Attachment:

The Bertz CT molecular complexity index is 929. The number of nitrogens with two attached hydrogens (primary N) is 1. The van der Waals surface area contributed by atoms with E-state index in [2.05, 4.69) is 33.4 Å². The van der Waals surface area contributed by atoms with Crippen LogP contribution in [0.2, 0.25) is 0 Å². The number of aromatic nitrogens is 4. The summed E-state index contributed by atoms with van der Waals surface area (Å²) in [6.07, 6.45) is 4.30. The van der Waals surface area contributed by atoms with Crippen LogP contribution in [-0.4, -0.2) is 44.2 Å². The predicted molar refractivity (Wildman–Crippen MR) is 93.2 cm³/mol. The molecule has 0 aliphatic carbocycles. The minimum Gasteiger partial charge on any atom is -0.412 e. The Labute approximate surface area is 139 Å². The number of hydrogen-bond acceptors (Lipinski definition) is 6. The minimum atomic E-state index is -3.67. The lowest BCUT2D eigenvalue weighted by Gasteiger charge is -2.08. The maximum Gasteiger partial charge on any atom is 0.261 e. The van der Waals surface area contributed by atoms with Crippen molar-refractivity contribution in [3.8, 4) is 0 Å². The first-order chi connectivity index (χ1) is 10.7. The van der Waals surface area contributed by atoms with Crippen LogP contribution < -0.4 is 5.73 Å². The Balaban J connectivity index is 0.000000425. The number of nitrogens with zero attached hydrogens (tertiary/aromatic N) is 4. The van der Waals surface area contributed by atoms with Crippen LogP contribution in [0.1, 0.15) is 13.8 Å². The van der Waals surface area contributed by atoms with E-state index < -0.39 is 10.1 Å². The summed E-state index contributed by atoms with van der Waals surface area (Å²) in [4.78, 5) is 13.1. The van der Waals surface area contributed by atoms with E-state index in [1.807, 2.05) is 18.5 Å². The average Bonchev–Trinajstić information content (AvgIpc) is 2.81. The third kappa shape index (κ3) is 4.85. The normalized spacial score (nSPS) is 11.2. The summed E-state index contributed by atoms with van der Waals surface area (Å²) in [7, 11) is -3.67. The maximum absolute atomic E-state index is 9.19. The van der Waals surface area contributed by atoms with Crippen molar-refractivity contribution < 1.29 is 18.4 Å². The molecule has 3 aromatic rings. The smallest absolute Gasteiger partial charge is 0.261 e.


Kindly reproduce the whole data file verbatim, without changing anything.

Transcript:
The Bertz CT molecular complexity index is 929. The number of nitrogens with two attached hydrogens (primary N) is 1. The van der Waals surface area contributed by atoms with E-state index in [2.05, 4.69) is 33.4 Å². The van der Waals surface area contributed by atoms with Crippen LogP contribution in [0.2, 0.25) is 0 Å². The number of aromatic nitrogens is 4. The summed E-state index contributed by atoms with van der Waals surface area (Å²) in [6.07, 6.45) is 4.30. The van der Waals surface area contributed by atoms with Crippen LogP contribution in [-0.4, -0.2) is 44.2 Å². The predicted molar refractivity (Wildman–Crippen MR) is 93.2 cm³/mol. The molecule has 0 aliphatic carbocycles. The minimum Gasteiger partial charge on any atom is -0.412 e. The Labute approximate surface area is 139 Å². The number of hydrogen-bond acceptors (Lipinski definition) is 6. The minimum atomic E-state index is -3.67. The lowest BCUT2D eigenvalue weighted by Gasteiger charge is -2.08. The maximum Gasteiger partial charge on any atom is 0.261 e. The van der Waals surface area contributed by atoms with Crippen molar-refractivity contribution in [3.8, 4) is 0 Å². The first-order chi connectivity index (χ1) is 10.7. The van der Waals surface area contributed by atoms with Crippen LogP contribution < -0.4 is 5.73 Å². The Balaban J connectivity index is 0.000000425. The number of nitrogens with zero attached hydrogens (tertiary/aromatic N) is 4. The van der Waals surface area contributed by atoms with Crippen LogP contribution in [0.1, 0.15) is 13.8 Å². The van der Waals surface area contributed by atoms with E-state index < -0.39 is 10.1 Å². The summed E-state index contributed by atoms with van der Waals surface area (Å²) in [4.78, 5) is 13.1. The van der Waals surface area contributed by atoms with E-state index in [1.807, 2.05) is 18.5 Å². The average Bonchev–Trinajstić information content (AvgIpc) is 2.81. The third kappa shape index (κ3) is 4.85. The normalized spacial score (nSPS) is 11.2. The summed E-state index contributed by atoms with van der Waals surface area (Å²) in [7, 11) is -3.67. The maximum absolute atomic E-state index is 9.19. The van der Waals surface area contributed by atoms with Crippen molar-refractivity contribution < 1.29 is 18.4 Å². The molecule has 3 aromatic rings. The smallest absolute Gasteiger partial charge is 0.261 e.